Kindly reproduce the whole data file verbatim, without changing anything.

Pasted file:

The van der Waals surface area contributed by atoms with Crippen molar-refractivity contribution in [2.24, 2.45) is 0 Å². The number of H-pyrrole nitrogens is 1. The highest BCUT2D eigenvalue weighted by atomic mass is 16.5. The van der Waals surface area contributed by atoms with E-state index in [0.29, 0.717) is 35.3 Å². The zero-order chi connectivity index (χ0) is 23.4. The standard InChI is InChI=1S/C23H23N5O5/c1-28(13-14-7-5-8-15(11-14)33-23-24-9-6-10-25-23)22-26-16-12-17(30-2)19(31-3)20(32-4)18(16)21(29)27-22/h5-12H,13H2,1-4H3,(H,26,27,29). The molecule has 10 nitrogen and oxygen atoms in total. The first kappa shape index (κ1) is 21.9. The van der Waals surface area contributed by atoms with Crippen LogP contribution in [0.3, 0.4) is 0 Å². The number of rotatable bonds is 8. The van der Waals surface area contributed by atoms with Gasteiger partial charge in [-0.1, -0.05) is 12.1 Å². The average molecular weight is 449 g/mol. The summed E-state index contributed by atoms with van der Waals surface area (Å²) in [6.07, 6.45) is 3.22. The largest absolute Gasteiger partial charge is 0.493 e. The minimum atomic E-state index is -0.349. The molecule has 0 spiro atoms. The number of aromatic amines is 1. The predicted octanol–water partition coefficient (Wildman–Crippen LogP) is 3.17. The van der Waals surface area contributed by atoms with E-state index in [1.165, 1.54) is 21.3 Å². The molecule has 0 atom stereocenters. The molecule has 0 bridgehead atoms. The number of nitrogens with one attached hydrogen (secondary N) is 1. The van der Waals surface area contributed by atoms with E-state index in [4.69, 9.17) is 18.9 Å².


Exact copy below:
The van der Waals surface area contributed by atoms with Crippen molar-refractivity contribution in [2.24, 2.45) is 0 Å². The number of H-pyrrole nitrogens is 1. The highest BCUT2D eigenvalue weighted by atomic mass is 16.5. The van der Waals surface area contributed by atoms with E-state index in [0.29, 0.717) is 35.3 Å². The zero-order chi connectivity index (χ0) is 23.4. The standard InChI is InChI=1S/C23H23N5O5/c1-28(13-14-7-5-8-15(11-14)33-23-24-9-6-10-25-23)22-26-16-12-17(30-2)19(31-3)20(32-4)18(16)21(29)27-22/h5-12H,13H2,1-4H3,(H,26,27,29). The molecule has 10 nitrogen and oxygen atoms in total. The first kappa shape index (κ1) is 21.9. The van der Waals surface area contributed by atoms with Crippen LogP contribution in [0.3, 0.4) is 0 Å². The number of rotatable bonds is 8. The van der Waals surface area contributed by atoms with Gasteiger partial charge in [-0.1, -0.05) is 12.1 Å². The average molecular weight is 449 g/mol. The summed E-state index contributed by atoms with van der Waals surface area (Å²) in [6.07, 6.45) is 3.22. The largest absolute Gasteiger partial charge is 0.493 e. The minimum atomic E-state index is -0.349. The molecule has 0 spiro atoms. The number of aromatic amines is 1. The predicted octanol–water partition coefficient (Wildman–Crippen LogP) is 3.17. The van der Waals surface area contributed by atoms with E-state index in [1.165, 1.54) is 21.3 Å². The molecule has 0 atom stereocenters. The molecule has 0 bridgehead atoms. The number of nitrogens with one attached hydrogen (secondary N) is 1. The van der Waals surface area contributed by atoms with E-state index in [4.69, 9.17) is 18.9 Å².